174. fantastic accumulation of stereotypes! this movie transcends the visual dimension in whats a sum of parts multiplying the whole, and taking it beyond to a whole new dimension. well, let me say this – its not the very least entertaining. This is a reality show glorified as a movie. A poverty porn meets garbage and filth whore.

    This is a wart in the glorified reality pop movie scene, a Zany Boil.

  175. I would enjoy the film till the second stage of the protagonist’s life. when I saw the incongruous gun at the hand of the Jamal’s brother I was frustrated; lost spirit to see it till the end. I feel same like Bollywood ..boackwass…a heroic gun to triumph over evil.

  176. To be honest….Slumdog Millionaire Sucks…..no depiction of truth…even if it is made docu type…yep it sucks big time….only darker side of mumbai is shown and in fact muslim women and men get too much freedom in India that is even not possible in pakistan as well as middle-east countries. The undying and lively spirit of Mumbai should also been shown. And yes this is recorded:It is only city in the world that after going through series of blasts since 1991 (of course conducted by muslim terrorists) still has peaceful ambience (because Hindus & Christains of Mumbai never strongly reacted). This element of tolerance was absent in the movie which makes it void in loss of facts……………..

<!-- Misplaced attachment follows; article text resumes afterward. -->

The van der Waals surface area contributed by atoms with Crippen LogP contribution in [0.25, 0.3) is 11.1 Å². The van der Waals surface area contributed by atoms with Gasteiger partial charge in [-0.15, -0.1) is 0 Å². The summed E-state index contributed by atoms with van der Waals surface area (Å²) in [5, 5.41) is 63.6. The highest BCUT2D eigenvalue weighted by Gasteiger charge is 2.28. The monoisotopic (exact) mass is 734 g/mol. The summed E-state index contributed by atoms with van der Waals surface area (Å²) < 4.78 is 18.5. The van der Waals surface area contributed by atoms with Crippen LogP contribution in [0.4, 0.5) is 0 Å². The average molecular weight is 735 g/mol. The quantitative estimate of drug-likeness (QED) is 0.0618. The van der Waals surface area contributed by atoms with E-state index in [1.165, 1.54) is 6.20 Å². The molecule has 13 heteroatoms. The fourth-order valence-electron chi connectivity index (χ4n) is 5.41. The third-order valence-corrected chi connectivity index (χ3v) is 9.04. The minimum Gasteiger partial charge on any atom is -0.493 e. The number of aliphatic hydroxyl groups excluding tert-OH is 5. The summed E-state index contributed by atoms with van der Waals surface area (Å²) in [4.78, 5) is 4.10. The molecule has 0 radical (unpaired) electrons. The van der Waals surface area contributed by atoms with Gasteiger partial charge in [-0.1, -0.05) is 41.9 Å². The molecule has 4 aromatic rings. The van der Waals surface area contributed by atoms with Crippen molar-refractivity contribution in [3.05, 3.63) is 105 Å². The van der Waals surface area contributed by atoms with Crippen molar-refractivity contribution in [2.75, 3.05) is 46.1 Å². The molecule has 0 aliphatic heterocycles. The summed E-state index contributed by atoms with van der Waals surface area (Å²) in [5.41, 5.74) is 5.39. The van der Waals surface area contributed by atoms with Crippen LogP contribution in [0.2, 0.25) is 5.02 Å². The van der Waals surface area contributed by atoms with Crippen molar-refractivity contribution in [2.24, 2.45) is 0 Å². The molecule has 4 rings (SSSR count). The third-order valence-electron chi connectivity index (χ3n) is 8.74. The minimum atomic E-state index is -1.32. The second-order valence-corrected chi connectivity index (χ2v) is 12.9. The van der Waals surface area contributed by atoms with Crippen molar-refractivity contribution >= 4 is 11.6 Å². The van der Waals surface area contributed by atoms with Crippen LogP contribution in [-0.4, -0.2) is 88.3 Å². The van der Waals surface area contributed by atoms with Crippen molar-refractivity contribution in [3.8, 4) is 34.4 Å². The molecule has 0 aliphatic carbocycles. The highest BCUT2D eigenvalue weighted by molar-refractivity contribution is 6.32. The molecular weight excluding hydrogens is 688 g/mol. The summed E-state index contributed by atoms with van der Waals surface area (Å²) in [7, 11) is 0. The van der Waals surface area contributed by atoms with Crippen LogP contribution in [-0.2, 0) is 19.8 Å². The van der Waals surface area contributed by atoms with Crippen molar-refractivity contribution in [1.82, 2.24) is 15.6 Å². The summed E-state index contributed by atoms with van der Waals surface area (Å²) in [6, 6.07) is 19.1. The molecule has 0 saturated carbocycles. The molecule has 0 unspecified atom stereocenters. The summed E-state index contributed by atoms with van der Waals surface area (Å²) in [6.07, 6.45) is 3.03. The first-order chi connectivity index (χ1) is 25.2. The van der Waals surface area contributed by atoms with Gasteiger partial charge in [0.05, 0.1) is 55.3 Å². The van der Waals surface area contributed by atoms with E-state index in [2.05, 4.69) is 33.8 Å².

177. To be honest….Slumdog Millionaire Sucks…..no depiction of truth…even if it is made docu type…yep it sucks big time….only darker side of mumbai is shown and in fact muslim women and men get too much freedom in India that is even not possible in pakistan as well as middle-east countries. The undying and lively spirit of Mumbai should also been shown. And yes this is recorded:It is only city in the world that after going through series of blasts since 1991 (of course conducted by muslim terrorists) still has peaceful ambience (because Hindus & Christains of Mumbai never strongly reacted). This element of tolerance was absent in the movie which makes it void in loss of facts……………………….

  178. Ah…I finally saw it. And I am pretty happy to realize that I absolutely loved it! I simply cannot understand the objections. Maybe I saw it with too much information in advance. I almost knew each scene in advance because of the many debates and discussions. It would have been really easy for me to have found it boring because I already knew the story!

    Yet, I found the film exuberant, exhilarating, and just a burst of joy. I walked out of the theatre grinning from ear to ear with the sheer pleasure of Jai Ho ringing in my ears.

    Flaws? Yes many, from the perspective of realism. Funnily the aspect I found most unrealistic was the Bachchan bit. Amitabh Bachchan would NEVER have given an autograph to a shit covered tyke. Also far fetched was the kind of control Anil “my show” Kapoor is shown to have (enough to get Jamal tortured by the police!). But everything else was great.

    And perhaps I enjoyed it more was because I had decided some things before going in: